Woody Allen (right) directs Edward Norton and Drew Barrymore in the 1996 musical Everyone Says I Love You.

Allen did indeed then abandon the confessional mode, turning to a series of what were apparently meant to be light genre pieces. The first of these, Manhattan Murder Mystery (1993), is the most successful, both as an entertainment and as an escape from the personal torment of Husbands and Wives. A Hitchcock-cum-Thin Man comedy/suspense, the film succeeds, more than anything else, on the strength of the outstanding chemistry between Allen and Diane Keaton. The threat of infidelity and the reality of marital boredom bubble beneath the surface, but the characters get so caught up their amateur sleuthing that these issues are kept at bay.

The two genre pieces that followed, Mighty Aphrodite (1995), an attempt to recapture his earlier screwball comedy style, and Everyone Says I Love You (1996), an homage to the classic MGM musicals, were unintentional Trojan horses – minor works that reveal much more about Allen’s world view than he probably intended. These two films, taken together, show an alienation from humanity unparalleled in Allen’s previous work. A notorious name-dropper, Allen has always been self-conscious about his intellectuality, coming off like a bright, self-absorbed high-school student. But in these films the correct brand names of a generic upper-class/middle-brow pedigree are invoked ad nauseum, becoming a sort of a safety cocoon for Allen’s delicate conception of self. Eating at Le Cirque, naming children “Holden,” traveling a New York/Paris/Venice axis while mocking “ridiculous places like Cincinnati or Boise,” these films explore the childish, crass lives of the rich, sophisticated, and insecure. The films reveal Allen’s fear and loathing of the underclass like never before, every characterization infused with a cartoonish otherness.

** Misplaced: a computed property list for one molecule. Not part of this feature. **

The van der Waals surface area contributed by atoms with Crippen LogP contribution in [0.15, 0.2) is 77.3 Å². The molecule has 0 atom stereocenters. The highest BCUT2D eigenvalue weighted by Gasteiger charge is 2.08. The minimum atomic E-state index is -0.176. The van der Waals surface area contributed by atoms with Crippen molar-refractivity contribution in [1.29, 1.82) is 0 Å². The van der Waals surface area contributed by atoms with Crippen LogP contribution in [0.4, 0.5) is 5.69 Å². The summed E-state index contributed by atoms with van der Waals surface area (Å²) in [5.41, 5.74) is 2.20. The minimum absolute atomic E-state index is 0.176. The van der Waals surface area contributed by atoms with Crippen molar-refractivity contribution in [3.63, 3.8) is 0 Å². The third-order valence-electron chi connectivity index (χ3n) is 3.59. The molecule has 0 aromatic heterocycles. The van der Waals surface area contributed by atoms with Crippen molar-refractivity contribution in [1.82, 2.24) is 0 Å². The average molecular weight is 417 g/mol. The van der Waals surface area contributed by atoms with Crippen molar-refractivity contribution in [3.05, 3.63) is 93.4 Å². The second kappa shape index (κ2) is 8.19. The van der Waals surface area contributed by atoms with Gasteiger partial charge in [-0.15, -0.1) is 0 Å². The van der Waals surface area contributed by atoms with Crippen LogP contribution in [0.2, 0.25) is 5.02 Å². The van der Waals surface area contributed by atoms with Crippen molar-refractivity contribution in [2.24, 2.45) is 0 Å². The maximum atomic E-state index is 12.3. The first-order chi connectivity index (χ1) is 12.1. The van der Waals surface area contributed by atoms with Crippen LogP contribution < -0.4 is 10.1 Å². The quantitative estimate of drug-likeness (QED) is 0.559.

The way these films deal with women and relationships is even more troubling. The genre elements in Every One Says I Love You sometimes work beautifully, with the untrained singing and dancing of the cast (especially Edward Norton) lending a poignancy to the material that more professional performers might not have. This could have been the people’s musical it was clearly intended to be, if Allen cared at all about people. But when the songs end and Allen has to deal with actual relationships, all of the charm dissolves. Allen’s writer engages in a Venice courtship with art historian Julia Roberts (Allen’s a great writer and a beautiful younger woman falls for him, shocking). It turns out that Allen’s daughter has spied on Roberts during a therapy session and knows her likes and dislikes. Armed with this information, Allen makes her fall in love with him by pretending to have the exact same interests. Never mind what this says of Allen’s views on the ethics of privacy – what about his view of love, which basically amounts to feeding another person’s self-validation?

Most disturbing of all is Mira Sorvino’s good-hearted prostitute in Mighty Aphrodite, a woman who, throughout the film, says stuff like “I can’t stand johns who come in, whip out a big dick, and start waving it around” or “You didn’t want a blow job, so the least I could do was give you a tie” with an air of completely child-like innocence. The gap between the woman’s actions and statements and how she seems to mentally process her situation is so drastic that you think she must have some form of mental retardation. Surely Allen doesn’t think this is a realistic portrayal of a woman in her situation? Then, sure enough, harkening back to Husbands and Wives, his famous Lolita complex in Manhattan, and the scandal of his off-screen life, Allen, 30 years her senior, becomes a father figure for the woman, trying to lure the woman-child prostitute from a life of “beatings and AIDS,” only to have sex with her and unknowingly fathering her child along the way.